That said, I'm going to take a sharp turn and say that I liked the book it actually *is*, and that it's an important book for the elderly and (especially) their caregivers to read. Dosa is frank about the fear, denial, frustration and guilt inherent in caregiving generally, and specifically in losing a loved one in "the long goodbye" of dementia. He touches on the inadequacies of doctors and the healthcare system and the importance of realistic end-of-life directives. And there are takeaways: that simple diversion is more effective than trying to reign someone in from their altered reality; that it's important to interact according to who the person is now (in dementia) rather than who they were; and that it's most important to simply "be there" rather than necessarily interacting at all. Recommended.
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Format: Hardcover Vine Customer Review of Free Product ( What's this? )
Oscar is one of several cats who live at Steere House nursing home. All of these cats provide companionship and love for the residents, but only Oscar has the special talent of being able to sense when people are nearing the end of their lives. The nurses were the first ones to figure it out as they noticed how frequently he showed up just at the right time.

No one knows how he does it, but when he detects that someone is near dying, he takes up residence on their bed and usually stays until the funeral director comes to collect the body. During this time, he also offers comfort to the family who are there to be with their loved one during this transition. When there's no one to sit with the patient, Oscar maintains a solitary vigil. No one dies alone on Oscar's watch.

People who love their pets probably won't question Oscar's abilities, but one of the doctors who works there was a bit of a skeptic. This book is the result of his interviews with family members and staff who shared their experiences with him. Over and over they told Dr. Doza how much the gift of Oscar's presence had meant to them during a very difficult time. Most people who have cats know the comfort they can bring when they curl up next to you in bed and share their warmth. It's as if Oscar's being there normalizes the events and removes some of the fears.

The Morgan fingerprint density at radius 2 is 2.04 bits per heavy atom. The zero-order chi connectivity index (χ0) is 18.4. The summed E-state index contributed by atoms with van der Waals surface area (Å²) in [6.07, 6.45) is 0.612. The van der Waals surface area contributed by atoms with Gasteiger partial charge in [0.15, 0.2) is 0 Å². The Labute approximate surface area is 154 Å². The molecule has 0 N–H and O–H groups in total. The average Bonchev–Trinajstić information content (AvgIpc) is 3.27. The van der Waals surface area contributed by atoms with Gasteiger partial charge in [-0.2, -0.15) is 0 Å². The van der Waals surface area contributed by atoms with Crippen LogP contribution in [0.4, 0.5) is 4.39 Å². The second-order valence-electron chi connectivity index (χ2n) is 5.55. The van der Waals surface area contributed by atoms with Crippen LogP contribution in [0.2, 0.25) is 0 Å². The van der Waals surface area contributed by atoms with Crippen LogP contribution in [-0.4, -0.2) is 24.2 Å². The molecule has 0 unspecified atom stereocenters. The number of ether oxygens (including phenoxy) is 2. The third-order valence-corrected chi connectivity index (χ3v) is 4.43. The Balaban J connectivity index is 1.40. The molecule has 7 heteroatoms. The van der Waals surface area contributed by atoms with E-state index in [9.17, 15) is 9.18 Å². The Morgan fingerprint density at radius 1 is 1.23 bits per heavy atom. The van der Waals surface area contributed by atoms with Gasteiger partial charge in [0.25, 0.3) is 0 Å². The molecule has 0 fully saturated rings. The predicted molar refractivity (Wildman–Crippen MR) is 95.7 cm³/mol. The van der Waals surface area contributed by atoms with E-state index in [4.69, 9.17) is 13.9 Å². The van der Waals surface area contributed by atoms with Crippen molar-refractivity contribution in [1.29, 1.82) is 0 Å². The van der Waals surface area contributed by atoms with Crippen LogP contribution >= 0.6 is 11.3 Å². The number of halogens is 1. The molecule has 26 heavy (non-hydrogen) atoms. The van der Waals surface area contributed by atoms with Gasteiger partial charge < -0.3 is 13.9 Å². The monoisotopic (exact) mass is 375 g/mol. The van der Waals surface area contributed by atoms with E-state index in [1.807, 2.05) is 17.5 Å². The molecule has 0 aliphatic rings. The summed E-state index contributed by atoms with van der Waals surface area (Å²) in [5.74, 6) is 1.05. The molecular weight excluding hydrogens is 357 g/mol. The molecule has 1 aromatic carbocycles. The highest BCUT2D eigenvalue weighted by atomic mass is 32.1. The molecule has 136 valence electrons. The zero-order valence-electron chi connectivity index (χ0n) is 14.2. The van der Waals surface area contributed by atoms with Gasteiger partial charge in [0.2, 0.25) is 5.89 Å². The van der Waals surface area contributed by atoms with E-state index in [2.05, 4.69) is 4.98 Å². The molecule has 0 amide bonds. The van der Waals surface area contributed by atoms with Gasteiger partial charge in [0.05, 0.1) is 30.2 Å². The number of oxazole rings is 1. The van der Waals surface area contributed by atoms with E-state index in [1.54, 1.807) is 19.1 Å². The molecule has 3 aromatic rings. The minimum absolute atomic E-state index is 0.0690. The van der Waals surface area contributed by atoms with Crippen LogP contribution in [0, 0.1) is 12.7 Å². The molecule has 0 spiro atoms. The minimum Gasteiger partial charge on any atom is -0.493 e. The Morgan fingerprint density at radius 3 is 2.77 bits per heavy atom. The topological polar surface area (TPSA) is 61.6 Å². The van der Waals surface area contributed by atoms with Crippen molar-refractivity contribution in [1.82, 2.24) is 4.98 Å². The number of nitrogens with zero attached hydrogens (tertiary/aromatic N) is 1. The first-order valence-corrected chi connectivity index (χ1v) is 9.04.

All of the patients on Oscar's floor are in the final stages of dementia, usually due to Alzheimer's. Experience and research have shown that two things are often able to break through the haze that envelops them - music and animals. In the process of telling Oscar's story, Dr. Doza also gives us insight into this very scary disease.
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Format: Hardcover Vine Customer Review of Free Product ( What's this? )
OK so here is this book with this cool cat on the cover, and you think there is something neat about the whole concept. Maybe you have already heard there is this cat that knows when people are going to die. Well, it's way more than that. This book, written by a doctor who is not actually a cat person, is more of a tribute to those creatures, human as well as feline, who allow advanced dementia patients to die with dignity.

I imagine that Steere House will not be lacking for residents after this moving depiction. Needless to say, it is heart-wrenching for any family member to place his/her loved one in a nursing home, probably more so when the loved one has dementia. What a gift to know that Steere House exists, where the staff is compassionate, even loving, and treats their residents like family. Where a cat moved in while the building was still under construction, and the management took it as a sign that animals were meant to live there along with the patients. Personally, I find dementia to be a pretty scary topic and generally try not to think about it. The author is a geriatrician who makes it real, even if still mysterious. He interviews family members who speak courageously and honestly about losing their loved ones, and how it helped to have Oscar there at the end.

I learned that hospice is not just for the very end of life, and it is about much more than medical care.

I learned that people who refuse to eat at the natural end of their lives are not starving themselves.

I learned that there is a lot we don't know about dementia, but we are learning more all the time.

Dr. Sosa writes in a very easy, straightforward style. His patients and their families are very lucky people.